Proceedings of The Physiological Society

Physiology 2012 (Edinburgh) (2012) Proc Physiol Soc 27, PC235

Poster Communications

Effect of Hexabromocyclododecane on TH-mediated action in the developing brain

K. Ibhazehiebo1,2, T. Iwasaki1, N. Shimokawa1, N. Koibuchi1

1. Integrative Physiology, Gunma University Graduate School of Medicine, Maebashi, Japan. 2. Physiology, University of Benin, Benin, Edo, Nigeria.

Thyroid hormones (THs) are critical for normal cerebellar development and function. Hypothyroidism has consistently resulted in abnormal growth, development, and function of the cerebellum including reduced growth, branching of the Purkinje cell dendrites, and exten sion of granule cell neurites. Hexabromocyclododecane (HBCD) is a brominated flame retardant used in a variety of household and commercial products including thermoplastic polymers and textile. It is currently a global environmental contaminant with detectable levels in both biotic and abiotic samples. Recent studies have shown that perinatal exposure to HBCD may alter spontaneous motor activity, disrupt learning and memory. Previously, we have shown that T4 (10 nM) treatment led to extensive dendrite arborization by Purkinje cells and low dose HBCD (10 pM) remarkably suppressed TH-induced Purkinje cell dendrite arborisation. In the present study, using primary cerebellar culture derived from new born rats, we show that time of withdrawal of T4 treatment is essential in Purkinje cell dendritogenesis. New born Wistar rats were decapitated under diethyl ether anesthesia on post natal day 1. The cerebella were digested with papain and dissociated cells were suspended in a serum-free medium without TH and plated in wells of chamber slides at a density of 2.5x105 cells /0.2 ml. The slides were pre-coated with 0.1 mg/ml poly-L-lysine. Next day after cell plating, the culture was treated with T4, and then subsequently withdrawn in a time-dependent manner. Half of the culture medium was replaced with fresh medium every 2-3 days for 17 days. Also, we show that HBCD suppresses TH-mediated Purkinje cell dendrite arborization in a time-dependant manner in vitro. Furthermore, we also showed that low dose HBCD significantly impaired TH-mediated granule cell neurite extension in vitro in Wistar rats. Taken together, our study shows that exposure to low dose HBCD can lead to impaired TH-mediated morphogenetic events in the developing Cerebellum and may consequently disrupt normal brain development and functions.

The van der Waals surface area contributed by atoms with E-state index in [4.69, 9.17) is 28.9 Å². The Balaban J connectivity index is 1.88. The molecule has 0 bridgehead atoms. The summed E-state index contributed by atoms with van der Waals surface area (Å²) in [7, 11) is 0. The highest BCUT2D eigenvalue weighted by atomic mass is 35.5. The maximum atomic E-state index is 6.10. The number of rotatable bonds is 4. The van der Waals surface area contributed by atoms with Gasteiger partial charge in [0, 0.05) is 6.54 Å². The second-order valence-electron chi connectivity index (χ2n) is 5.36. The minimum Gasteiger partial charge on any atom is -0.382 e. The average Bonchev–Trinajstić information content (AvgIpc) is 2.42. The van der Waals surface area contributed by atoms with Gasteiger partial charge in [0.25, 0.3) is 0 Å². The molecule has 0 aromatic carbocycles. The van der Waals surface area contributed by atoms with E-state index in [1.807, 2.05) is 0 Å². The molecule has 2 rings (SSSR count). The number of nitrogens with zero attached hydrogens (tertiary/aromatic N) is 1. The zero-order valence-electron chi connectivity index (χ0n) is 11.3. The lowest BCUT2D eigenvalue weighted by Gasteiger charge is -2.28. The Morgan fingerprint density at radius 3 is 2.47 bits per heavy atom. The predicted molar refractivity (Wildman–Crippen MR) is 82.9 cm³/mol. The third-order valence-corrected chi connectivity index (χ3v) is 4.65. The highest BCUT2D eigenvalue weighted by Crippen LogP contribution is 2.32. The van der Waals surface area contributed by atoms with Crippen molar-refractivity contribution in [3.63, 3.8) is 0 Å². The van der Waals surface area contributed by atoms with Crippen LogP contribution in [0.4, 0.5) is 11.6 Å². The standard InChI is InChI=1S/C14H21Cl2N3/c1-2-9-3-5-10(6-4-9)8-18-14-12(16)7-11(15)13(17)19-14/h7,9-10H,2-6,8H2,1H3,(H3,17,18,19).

Where applicable, experiments conform with Society ethical requirements